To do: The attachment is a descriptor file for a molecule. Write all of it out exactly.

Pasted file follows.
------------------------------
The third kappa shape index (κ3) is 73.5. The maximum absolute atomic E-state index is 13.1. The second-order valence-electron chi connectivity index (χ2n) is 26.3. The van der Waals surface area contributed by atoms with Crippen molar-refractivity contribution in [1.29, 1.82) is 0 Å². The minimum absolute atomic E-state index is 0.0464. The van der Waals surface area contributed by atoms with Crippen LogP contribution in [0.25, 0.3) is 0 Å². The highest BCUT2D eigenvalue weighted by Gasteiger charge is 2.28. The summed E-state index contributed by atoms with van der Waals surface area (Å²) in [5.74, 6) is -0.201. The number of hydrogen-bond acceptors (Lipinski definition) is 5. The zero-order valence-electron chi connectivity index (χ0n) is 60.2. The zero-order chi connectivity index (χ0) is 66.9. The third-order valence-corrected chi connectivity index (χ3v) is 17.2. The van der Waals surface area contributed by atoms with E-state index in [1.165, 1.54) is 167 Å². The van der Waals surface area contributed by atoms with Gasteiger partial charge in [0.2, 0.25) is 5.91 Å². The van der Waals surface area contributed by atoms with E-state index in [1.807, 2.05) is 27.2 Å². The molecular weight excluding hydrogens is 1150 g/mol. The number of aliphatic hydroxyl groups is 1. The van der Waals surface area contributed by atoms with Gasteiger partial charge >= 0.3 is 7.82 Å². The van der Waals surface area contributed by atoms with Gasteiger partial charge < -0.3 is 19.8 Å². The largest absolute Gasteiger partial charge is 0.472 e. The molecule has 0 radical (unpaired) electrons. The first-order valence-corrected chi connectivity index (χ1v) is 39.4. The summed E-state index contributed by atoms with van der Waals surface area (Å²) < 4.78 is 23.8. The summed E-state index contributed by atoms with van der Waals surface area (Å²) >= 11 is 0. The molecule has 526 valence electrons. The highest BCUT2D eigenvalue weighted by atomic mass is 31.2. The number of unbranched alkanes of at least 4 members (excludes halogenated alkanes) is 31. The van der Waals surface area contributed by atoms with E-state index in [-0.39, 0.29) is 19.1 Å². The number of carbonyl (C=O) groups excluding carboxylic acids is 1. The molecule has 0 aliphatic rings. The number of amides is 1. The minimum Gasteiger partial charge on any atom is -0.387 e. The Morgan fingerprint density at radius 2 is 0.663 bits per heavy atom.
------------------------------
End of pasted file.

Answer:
The third kappa shape index (κ3) is 73.5. The maximum absolute atomic E-state index is 13.1. The second-order valence-electron chi connectivity index (χ2n) is 26.3. The van der Waals surface area contributed by atoms with Crippen molar-refractivity contribution in [1.29, 1.82) is 0 Å². The minimum absolute atomic E-state index is 0.0464. The van der Waals surface area contributed by atoms with Crippen LogP contribution in [0.25, 0.3) is 0 Å². The highest BCUT2D eigenvalue weighted by Gasteiger charge is 2.28. The summed E-state index contributed by atoms with van der Waals surface area (Å²) in [5.74, 6) is -0.201. The number of hydrogen-bond acceptors (Lipinski definition) is 5. The zero-order valence-electron chi connectivity index (χ0n) is 60.2. The zero-order chi connectivity index (χ0) is 66.9. The third-order valence-corrected chi connectivity index (χ3v) is 17.2. The van der Waals surface area contributed by atoms with E-state index in [1.165, 1.54) is 167 Å². The van der Waals surface area contributed by atoms with Gasteiger partial charge in [0.2, 0.25) is 5.91 Å². The van der Waals surface area contributed by atoms with E-state index in [1.807, 2.05) is 27.2 Å². The molecular weight excluding hydrogens is 1150 g/mol. The number of aliphatic hydroxyl groups is 1. The van der Waals surface area contributed by atoms with Gasteiger partial charge >= 0.3 is 7.82 Å². The van der Waals surface area contributed by atoms with Gasteiger partial charge < -0.3 is 19.8 Å². The largest absolute Gasteiger partial charge is 0.472 e. The molecule has 0 radical (unpaired) electrons. The first-order valence-corrected chi connectivity index (χ1v) is 39.4. The summed E-state index contributed by atoms with van der Waals surface area (Å²) < 4.78 is 23.8. The summed E-state index contributed by atoms with van der Waals surface area (Å²) >= 11 is 0. The molecule has 526 valence electrons. The highest BCUT2D eigenvalue weighted by atomic mass is 31.2. The number of unbranched alkanes of at least 4 members (excludes halogenated alkanes) is 31. The van der Waals surface area contributed by atoms with E-state index in [-0.39, 0.29) is 19.1 Å². The number of carbonyl (C=O) groups excluding carboxylic acids is 1. The molecule has 0 aliphatic rings. The number of amides is 1. The minimum Gasteiger partial charge on any atom is -0.387 e. The Morgan fingerprint density at radius 2 is 0.663 bits per heavy atom.